Why I’ve ditched my ageing monitor for a colour critical display

Why I’ve ditched my ageing monitor for a colour critical display
£175 off EIZO 24" ColorEdge on Jigsaw24

For the past couple of years, I had been using the same display day in, day out, and it was starting to show its age (it was already a couple of years old when I came to it!). While it seemed fine for much of my day-to-day design work in Adobe Creative Cloud apps like Photoshop, InDesign and Illustrator, there were discrepancies between what I saw on screen, and the actual final printed output.

So to overcome this problem, and save time in the proofing and approvals process amending and reprinting projects, it was decided I should try out a colour critical display. After some research, I plumped for the EIZO ColorEdge CX240. So after a couple of weeks’ use, here’s how I found it’s compared to my old monitor…

First impressions

The first thing I noticed about the CX240 was how easy it was to set up. EIZO displays work very well with Macs, so there was no problem hooking it up to my Mac Pro, and within a few minutes, I’d got it in a comfortable working position on my desk. This was mainly due to the stand’s handy adjustable height, and the way you can pivot, rotate and tilt it to your liking. Ergonomically, it’s great for matching the exact way you work, although I did find it slightly more bulky on my desk than my old display.

EIZO 24 inch ColorEdge CX240 Self-Correcting IPS Display on Jigsaw24


The main thing I needed the new display for was its screen quality, and even straight out of the box it had great performance and looked fantastic to my eye. The screen itself was extremely crisp – much sharper and more defined than my old screen – which I found was especially good for working up close in fine detail in Photoshop (especially for a spot of zoomed-in image cropping). The CX240’s colour gamut was quite a bit larger than my old display, covering 97% of Adobe RGB, so I found it ideal for working in my Creative Cloud apps.

Another thing I noticed was its smoothness. There were no jagged gradients, instead colours blended more naturally, and I got accurate detail even in shadows. The screen also remained uniform from one edge to the other (this had been a problem with my old display) and there was no screen lag either, which was a major plus.


To get the most out of screens, they should be calibrated regularly, and with the CX240, this process is really simple and straightforward. Its built-in SelfCorrection sensor, when used with a calibrator and the included EIZO ColorNavigator software, will self-correct to your initial calibration settings. I found it was easy to switch to different colour spaces depending on what I was working on, which is handy when, like me, you’re often juggling different jobs.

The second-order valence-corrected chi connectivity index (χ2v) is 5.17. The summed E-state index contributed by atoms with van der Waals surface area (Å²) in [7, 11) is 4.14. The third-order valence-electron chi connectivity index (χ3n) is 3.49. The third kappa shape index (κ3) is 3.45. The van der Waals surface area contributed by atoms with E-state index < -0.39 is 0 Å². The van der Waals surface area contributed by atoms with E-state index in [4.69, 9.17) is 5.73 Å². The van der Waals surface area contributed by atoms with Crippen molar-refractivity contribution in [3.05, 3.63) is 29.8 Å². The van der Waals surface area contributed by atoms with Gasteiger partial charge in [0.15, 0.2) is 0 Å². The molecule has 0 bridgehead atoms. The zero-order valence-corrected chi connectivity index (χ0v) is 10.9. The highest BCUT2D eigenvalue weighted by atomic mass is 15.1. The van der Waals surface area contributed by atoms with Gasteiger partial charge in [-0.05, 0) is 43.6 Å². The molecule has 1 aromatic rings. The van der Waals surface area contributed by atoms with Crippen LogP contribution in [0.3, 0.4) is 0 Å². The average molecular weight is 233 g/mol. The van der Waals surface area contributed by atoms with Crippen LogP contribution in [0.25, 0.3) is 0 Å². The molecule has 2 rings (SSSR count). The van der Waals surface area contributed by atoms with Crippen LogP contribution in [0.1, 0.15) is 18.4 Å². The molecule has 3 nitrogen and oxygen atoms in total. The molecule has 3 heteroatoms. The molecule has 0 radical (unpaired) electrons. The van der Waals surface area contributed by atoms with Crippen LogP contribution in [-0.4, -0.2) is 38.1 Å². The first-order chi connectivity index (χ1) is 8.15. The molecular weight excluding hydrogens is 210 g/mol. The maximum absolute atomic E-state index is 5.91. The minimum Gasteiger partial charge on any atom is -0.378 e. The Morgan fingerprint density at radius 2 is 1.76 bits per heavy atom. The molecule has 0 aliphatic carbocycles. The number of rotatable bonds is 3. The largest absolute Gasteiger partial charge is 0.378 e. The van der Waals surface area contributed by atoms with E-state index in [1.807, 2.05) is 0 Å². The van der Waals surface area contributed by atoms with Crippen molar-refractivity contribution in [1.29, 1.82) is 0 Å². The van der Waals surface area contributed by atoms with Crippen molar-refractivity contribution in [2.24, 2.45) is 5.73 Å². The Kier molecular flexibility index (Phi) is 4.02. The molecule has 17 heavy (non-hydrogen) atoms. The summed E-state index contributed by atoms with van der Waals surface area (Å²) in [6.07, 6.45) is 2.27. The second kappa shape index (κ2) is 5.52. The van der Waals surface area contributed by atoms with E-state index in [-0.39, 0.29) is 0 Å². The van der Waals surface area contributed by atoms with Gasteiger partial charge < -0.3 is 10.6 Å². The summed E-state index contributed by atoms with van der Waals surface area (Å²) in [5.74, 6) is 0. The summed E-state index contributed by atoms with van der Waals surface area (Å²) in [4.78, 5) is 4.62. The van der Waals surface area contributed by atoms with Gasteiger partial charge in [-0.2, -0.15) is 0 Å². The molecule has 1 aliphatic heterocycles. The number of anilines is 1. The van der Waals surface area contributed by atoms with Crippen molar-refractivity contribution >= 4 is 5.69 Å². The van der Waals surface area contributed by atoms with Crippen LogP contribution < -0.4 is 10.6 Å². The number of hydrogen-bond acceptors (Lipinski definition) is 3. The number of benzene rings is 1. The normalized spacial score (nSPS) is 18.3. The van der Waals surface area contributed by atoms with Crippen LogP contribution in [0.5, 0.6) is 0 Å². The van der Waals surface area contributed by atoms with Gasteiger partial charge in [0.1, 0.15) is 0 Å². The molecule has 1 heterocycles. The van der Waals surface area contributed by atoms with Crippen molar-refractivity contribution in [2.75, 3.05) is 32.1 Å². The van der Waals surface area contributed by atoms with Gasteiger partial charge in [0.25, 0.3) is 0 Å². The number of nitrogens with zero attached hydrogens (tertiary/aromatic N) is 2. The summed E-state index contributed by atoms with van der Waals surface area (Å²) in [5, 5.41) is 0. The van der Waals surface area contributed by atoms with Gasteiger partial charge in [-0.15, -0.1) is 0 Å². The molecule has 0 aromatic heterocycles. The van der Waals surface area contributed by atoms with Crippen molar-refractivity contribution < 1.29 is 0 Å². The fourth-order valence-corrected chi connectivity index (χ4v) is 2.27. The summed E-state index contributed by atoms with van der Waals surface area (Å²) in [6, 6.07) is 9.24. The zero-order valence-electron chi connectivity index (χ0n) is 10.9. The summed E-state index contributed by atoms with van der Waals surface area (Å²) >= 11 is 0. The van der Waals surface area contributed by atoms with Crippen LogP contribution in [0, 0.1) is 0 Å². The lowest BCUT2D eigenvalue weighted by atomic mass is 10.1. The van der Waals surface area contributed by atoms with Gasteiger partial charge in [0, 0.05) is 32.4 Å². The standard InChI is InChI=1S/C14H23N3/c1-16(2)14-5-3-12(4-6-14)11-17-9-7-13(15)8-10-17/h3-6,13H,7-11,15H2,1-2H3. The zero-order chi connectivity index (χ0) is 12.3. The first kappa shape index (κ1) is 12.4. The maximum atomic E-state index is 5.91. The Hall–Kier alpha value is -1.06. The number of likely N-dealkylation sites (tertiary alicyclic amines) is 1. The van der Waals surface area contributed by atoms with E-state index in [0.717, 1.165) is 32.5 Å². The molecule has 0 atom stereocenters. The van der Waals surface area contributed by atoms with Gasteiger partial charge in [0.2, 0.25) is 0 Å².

Perhaps the most important thing about my new display was that it fitted into my workflow. I needed something that would happily work alongside my Mac Pro and Wacom Intuos, and the lack of lag meant using my Wacom wasn’t a problem at all. I also needed it to make the most of the Adobe Creative Cloud apps I use most regularly, these primarily being Photoshop, InDesign and Illustrator. It was great for these apps because I could trust what I was seeing on screen to match the final output.


OK, so the EIZO CX240 might cost a bit, but this is a serious screen for those looking for colour accuracy, rather than a general use office display. Personally I think as a designer you should buy the best monitor you can afford. For any company with a brand to protect, a colour workflow should be considered, and a monitor which can replicate print or different colour spaces accurately is a godsend surely. I’d say that for the features you get at this price point, it really works out at quite good value compared to my ageing screen.

The verdict

My initial problem had been how my onscreen work translated to print, and the CX240 certainly solved that. I had become used to discrepancies in colour and tone with print work and how hard copies were translated from the screen, but I didn’t get that with the CX240.

Would I recommend it to others? I think the main advantages are with working with print work, particularly photography, so I would definitely recommend it if this was your predominant area. The uniformity and accuracy put it in a completely different league to my old monitor.

Want to know more about the EIZO ColorEdge CX240 and our colour critical range? Get in touch now on 03332 409 306 or email displays@Jigsaw24.com. For all the latest news and reviews, follow @WeAreJigsaw24 on Twitter or ‘Like’ us on Facebook